Introducing Amélie, young Amélie, and the crews that make the musical possible
In this year’s spring musical, Amélie, Devin Hill will be starring as the older Amélie. Hill’s interest in theater began when she and her family attended many shows when she was younger. She also got the opportunity to watch her older sister star in Newark’s production of Grease and it was “like a light went off in [her] head.” When Hill reached high school as a freshman, she felt intimidated by the upperclassmen, which made her too nervous to audition for the AHSPA. However, during her sophomore year, she joined AHSPA and met many cast members which she credits to what made her more outgoing. Her first show in the AHSPA was Ghost, the Musical and since she loved the experience so much, Hill continued to audition for five more shows after that.
When Hill first received news that Phillipa Soo was going to play Amélie in the Broadway version, she was so excited. Hill said that she saw her live in Hamilton and immediately fell in love with her voice. When Amélie was announced to be the spring musical, she was awestruck that it had come to AHS and then told herself, “I could do it. So I prepared for almost a year and was lucky enough to get the part!” Hill said that her whole family knew how anxious she was when the cast results came out. When she told her mother she made the role of Amélie, she shouted with excitement.
Preparing for the performance definitely takes a lot of time and devotion. Hill spends three hours in rehearsal after school everyday, and she explains that it can get really exhausting. Some days for her are harder than others, but when she looks around and sees people around her working towards making the show amazing, it makes her time worthwhile. “I’m incredibly lucky to have amazing friends and a family who is supportive of something I’m so passionate about,” said Hill.
Introducing the youngest star of the spring musical, Maylee Tran! At just eight years old, Tran has made her way into a high school musical starring as young Amélie. In second grade, she sang and acted for a play that her teacher directed. “Theater has made me confident, and I like talking to people,” said Tran.
Because Tran is so young, people often wonder if she ever gets stage fright or nerves. She definitely does; however, she says, “once I go there and actually do it, I don’t feel nervous anymore, because I’m already there so I just have to do my part.” Memorizing long scripts or lyrics of songs usually takes a lot of time and requires some strategies. To make the memorizing process better, Tran’s technique is remembering the emotions and mentally visualizing where the lines go and looking at the script all the time. Sometimes, she also watches YouTube videos to imitate how other actors and actresses recite their lines.
Tran recalls the auditioning process for young Amélie as a thrilling experience. During her auditions, Tran had to sing a monologue to the piano. She said that she knew the director and stage manager loved her audition because “I saw them laughing and that made me happy.” When she announced to her teachers that she had made the role, they said they would watch her perform. She would like to thank her family and “[she] is very happy to have their support.” She said that their support made her push herself harder. Tran said that she is excited for her first debut at AHS and would definitely would like to join AHSPA when she enters high school in the future. “I feel special! I think people will be surprised that there is such a young kid in the production.”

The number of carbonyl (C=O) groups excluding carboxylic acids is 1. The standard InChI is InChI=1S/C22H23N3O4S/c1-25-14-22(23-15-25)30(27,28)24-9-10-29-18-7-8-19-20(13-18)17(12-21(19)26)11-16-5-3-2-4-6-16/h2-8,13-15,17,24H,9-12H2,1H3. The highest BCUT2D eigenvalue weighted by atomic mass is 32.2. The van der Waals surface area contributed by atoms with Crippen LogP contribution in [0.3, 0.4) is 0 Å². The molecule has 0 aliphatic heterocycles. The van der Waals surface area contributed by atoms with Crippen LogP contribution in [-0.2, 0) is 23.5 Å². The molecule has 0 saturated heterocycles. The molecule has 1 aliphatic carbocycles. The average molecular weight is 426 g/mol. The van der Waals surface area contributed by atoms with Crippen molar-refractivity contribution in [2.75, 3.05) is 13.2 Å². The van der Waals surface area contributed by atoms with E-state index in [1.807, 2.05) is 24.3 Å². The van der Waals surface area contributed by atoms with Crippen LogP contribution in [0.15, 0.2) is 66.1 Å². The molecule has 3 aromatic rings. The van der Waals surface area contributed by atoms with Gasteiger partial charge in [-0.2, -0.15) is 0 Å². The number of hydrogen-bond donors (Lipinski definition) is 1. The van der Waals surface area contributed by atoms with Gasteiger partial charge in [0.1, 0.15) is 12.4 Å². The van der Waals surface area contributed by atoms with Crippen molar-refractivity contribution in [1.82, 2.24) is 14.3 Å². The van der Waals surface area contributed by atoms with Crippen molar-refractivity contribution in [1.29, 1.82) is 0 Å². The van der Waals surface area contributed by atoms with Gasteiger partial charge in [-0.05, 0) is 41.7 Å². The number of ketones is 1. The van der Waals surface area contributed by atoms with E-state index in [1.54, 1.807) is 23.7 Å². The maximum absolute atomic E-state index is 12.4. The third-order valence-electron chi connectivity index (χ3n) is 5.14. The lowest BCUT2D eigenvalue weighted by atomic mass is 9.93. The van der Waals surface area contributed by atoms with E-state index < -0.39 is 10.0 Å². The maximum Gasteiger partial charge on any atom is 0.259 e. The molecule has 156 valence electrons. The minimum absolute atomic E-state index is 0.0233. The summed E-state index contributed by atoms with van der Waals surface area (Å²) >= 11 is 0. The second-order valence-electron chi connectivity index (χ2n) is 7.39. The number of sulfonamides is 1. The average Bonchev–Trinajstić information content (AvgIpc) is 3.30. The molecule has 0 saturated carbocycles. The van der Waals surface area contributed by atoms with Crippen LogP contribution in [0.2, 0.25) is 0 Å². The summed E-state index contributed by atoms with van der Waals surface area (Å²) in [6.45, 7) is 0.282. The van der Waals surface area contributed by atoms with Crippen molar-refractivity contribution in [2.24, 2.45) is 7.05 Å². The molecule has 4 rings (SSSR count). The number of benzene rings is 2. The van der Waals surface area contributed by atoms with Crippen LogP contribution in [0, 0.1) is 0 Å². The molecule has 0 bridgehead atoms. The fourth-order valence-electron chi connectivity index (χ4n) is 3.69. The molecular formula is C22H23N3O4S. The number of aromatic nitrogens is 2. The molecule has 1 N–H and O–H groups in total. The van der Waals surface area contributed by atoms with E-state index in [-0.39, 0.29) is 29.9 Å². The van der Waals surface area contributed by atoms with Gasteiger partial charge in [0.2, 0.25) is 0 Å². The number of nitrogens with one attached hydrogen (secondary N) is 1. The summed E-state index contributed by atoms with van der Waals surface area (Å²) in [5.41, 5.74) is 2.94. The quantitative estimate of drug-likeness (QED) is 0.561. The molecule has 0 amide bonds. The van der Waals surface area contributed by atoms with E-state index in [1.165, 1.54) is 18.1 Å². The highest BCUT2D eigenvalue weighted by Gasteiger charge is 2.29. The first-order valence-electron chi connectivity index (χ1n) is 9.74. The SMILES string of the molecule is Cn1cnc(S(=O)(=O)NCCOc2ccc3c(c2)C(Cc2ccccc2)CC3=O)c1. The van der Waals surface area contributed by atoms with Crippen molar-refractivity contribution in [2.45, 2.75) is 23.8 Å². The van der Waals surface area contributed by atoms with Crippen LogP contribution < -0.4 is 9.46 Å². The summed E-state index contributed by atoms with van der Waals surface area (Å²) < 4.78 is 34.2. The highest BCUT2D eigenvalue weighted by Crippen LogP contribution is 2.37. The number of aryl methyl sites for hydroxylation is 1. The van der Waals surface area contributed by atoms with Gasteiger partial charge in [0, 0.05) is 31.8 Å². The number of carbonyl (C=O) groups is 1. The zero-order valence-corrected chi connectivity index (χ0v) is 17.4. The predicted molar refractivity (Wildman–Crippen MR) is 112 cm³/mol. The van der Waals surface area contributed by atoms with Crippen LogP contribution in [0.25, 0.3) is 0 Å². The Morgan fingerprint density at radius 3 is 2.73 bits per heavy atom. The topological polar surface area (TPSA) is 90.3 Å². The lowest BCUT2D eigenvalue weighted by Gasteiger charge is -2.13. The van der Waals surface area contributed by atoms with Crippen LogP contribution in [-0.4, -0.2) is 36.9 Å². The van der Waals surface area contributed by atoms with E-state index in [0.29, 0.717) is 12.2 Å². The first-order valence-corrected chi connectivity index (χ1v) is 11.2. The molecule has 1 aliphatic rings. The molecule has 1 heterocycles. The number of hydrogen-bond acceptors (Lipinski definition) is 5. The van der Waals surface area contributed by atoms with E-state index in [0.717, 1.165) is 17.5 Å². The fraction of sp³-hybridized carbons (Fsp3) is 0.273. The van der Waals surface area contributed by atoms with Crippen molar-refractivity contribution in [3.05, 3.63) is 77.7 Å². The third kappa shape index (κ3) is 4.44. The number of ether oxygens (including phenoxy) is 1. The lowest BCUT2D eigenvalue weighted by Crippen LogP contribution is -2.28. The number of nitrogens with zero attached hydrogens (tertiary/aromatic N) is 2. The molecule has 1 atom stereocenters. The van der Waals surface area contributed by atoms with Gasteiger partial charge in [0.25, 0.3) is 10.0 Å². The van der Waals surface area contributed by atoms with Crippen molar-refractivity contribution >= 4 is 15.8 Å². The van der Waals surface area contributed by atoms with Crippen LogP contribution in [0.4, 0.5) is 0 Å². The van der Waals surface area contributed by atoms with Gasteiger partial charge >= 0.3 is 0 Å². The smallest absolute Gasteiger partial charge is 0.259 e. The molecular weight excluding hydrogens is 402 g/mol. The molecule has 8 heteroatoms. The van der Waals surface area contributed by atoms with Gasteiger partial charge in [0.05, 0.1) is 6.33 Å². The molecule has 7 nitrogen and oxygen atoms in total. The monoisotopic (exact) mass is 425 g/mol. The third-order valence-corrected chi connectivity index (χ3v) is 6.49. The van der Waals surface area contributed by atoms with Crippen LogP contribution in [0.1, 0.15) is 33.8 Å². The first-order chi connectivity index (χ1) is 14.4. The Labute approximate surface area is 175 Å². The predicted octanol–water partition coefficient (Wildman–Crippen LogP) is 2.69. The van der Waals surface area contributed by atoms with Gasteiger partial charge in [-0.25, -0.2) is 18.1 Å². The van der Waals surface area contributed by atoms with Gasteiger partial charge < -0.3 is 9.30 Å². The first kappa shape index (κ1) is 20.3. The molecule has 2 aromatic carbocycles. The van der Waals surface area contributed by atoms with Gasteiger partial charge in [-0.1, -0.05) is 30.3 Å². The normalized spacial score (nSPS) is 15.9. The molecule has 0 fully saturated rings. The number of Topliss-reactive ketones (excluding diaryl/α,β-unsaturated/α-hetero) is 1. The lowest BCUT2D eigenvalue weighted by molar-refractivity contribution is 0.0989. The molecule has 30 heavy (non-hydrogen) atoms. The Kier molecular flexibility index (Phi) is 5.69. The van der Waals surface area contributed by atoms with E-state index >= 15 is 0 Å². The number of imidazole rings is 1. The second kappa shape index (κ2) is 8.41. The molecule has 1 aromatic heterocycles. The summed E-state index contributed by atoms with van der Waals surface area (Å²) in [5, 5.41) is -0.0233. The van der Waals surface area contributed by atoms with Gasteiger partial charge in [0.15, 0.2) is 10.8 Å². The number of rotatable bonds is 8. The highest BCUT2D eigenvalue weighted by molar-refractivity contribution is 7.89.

To make any production at American High School possible, we must credit the stage and sound crew. Most people do not think about their vital roles in ensuring that the productions come out perfectly every time. Initially, the crews help with painting the sets, which would be two times a week. Once the dates get closer to the performance, a group is selected to be backstage crew based on attendance during set painting days.
The stage crew helps with the props and scene changes that take place during the plays and musicals. Without this help, the scenes literally could not be changed. Trinity Manansala, a sophomore in AHSPA’s stage crew, said, “I’ve been in stage crew since freshman year and I keep coming back because I love being a part of it!” She encourages people to join since everyone is welcome to be a part of any productions and no experience is necessary. Current assistant stage manager Samantha Young is a freshman that moved from Newark to Fremont and did not know too many people. Even though she has never had experience with being stage manager, she took this opportunity and “blindly leapt at the chance.” Turns out that this was one of the best decisions that she ever made.
Sound crew is responsible for playing music, applying sound effects, adjusting volume levels, and managing microphones for both plays and musicals. As for musicals, it is much more challenging because actors and actresses are actively moving around on stage. Crew members have to “tape mics to actors, make sure they sound good, mute and unmute if they are on stage or not, and avoid feedback from the microphones,” according to sound crew member Jarod Woodbury. Woodbury mentioned that all you need is the determination to help make the show a success.
“There are so many different jobs that all blend together in the end to form what you see on stage. Everybody here works incredibly hard, and their contributions all come together in the end; no matter what their role is,” he said.